I totally left you hanging earlier with Part I of my story about finding a secret letter I had written seventeen years ago about my fear of my dad dying. Here's the last paragraph of part I for you...
I took a deep breath, carefully pushed the metal clips off the back of the frame, and anxiously pulled away the cardboard backing. Could this really be it? Sure enough, a piece of yellowed computer paper fell out. The creases I made over seventeen years ago were still there and perfect. My secret letter was still just that... a secret. In this moment, I felt alive in the past. I felt amazingly close to my Dad. I was sitting on the floor in my old bedroom reliving the hopes and fears of an overly emotional teenager. I pulled the letter out and slowly began to read the words.
"As I lay here in bed tonight looking at a picture of my Dad and me on our living room sofa. As I hear him in the kitchen opening the refrigerator I'm thinking what it will be like when he's gone. Tears come to my eyes as I recall the words the doctor said, "the problem you have will kill you someday". My dad later came up with a sly answer, "the problem you have will kill you someday, too...life". I guess we have to go sometime, but I find myself not wanting to confront the idea of this reality. I sat there on that sofa looking at my dad with eyes of pride. With my little pigtails, I didn't have to think."
"Then I wonder, why am I concerned? I guess, well, I just don't know. I guess I just worry too much. Get that trait from my dad. I love my mom just as much but she just doesn't seem to need to be worried about right now. I just can't stand the thought of losing him. God, keep him here for me, please, please, God please. I love you dad!" --Written August 7, 1994 at 10:36 PM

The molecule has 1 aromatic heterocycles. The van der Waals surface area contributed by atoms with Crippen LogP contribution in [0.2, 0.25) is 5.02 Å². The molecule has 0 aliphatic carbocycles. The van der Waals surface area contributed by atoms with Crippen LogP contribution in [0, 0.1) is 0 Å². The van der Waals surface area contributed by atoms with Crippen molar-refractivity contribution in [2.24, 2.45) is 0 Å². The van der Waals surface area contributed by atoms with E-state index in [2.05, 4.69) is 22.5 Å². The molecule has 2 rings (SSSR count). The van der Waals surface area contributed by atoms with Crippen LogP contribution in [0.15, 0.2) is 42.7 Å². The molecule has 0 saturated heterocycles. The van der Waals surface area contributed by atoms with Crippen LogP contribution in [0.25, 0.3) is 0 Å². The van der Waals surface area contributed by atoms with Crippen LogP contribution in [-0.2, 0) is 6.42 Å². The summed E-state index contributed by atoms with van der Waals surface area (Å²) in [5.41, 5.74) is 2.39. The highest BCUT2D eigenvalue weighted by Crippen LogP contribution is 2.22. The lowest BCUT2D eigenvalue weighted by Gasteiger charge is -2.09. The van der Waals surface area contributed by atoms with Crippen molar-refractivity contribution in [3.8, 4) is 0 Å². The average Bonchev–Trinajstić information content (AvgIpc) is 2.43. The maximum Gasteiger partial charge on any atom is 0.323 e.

As I sealed the letter that Friday night so long ago, my Dad walked by my bedroom and called out to check on me. I guess he was surprised to see my light on. I wonder how he would have felt had he known what I had been writing in there. What would he have said to comfort me?
My Dad wanted to live so badly. He was a man full of spirit, grace and generosity. He made the world a better place.
I want Will to live. I want Will to experience all that life has to offer. He deserves a chance to make an impact. I know that God has an amazing plan for our little boy, but I can't help but worry about what that plan will be. I guess deep down inside my fear is simple. 236 days after I wrote the letter about my Dad and pleaded with God to keep him here, he died. I want to plead with God to keep Will here, too.
Here's what I'm trying to focus on, though. My Dad was right. Life is going to kill us all someday. :) The challenge each of us has is to live each day to its absolute fullest. Squeeze every last bit of laughter, every last smile, and every last bit of hope out of each moment. God has a plan for everyone and no matter what our earthly desires are he holds each of us in the palms of His hand. We have been given an amazing gift. He has given us many talents, many chances to make the world a better place. My Dad made his impact and I truly believe he continues to live on because of the legacy he left behind. I wonder what my legacy will be? What will your legacy be?
I am going to let Will live life to its fullest. I will not be bound by the diagnosis that is coming soon. This precious little boy is going to seize each moment and drink in the beauty of this earth. I am not going to hold him back out of fear of losing him. Just like my Dad shepherded me through our short fourteen years together, I owe it to Will to love him without fear.
Deep down inside, I think my Dad knew he would miss out on my adult years. No high school or college graduations, no getting to escort me to my waiting groom...he knew that he probably wouldn't be here for those milestones so he did absolutely everything in his power to mold me each day. To teach me lessons he thought I needed to learn. I'm happy to say that as I sit here writing this post today I am absolutely sure my Dad is still with me. He continues teaching me and inspiring me to live a full life. Love you, dad!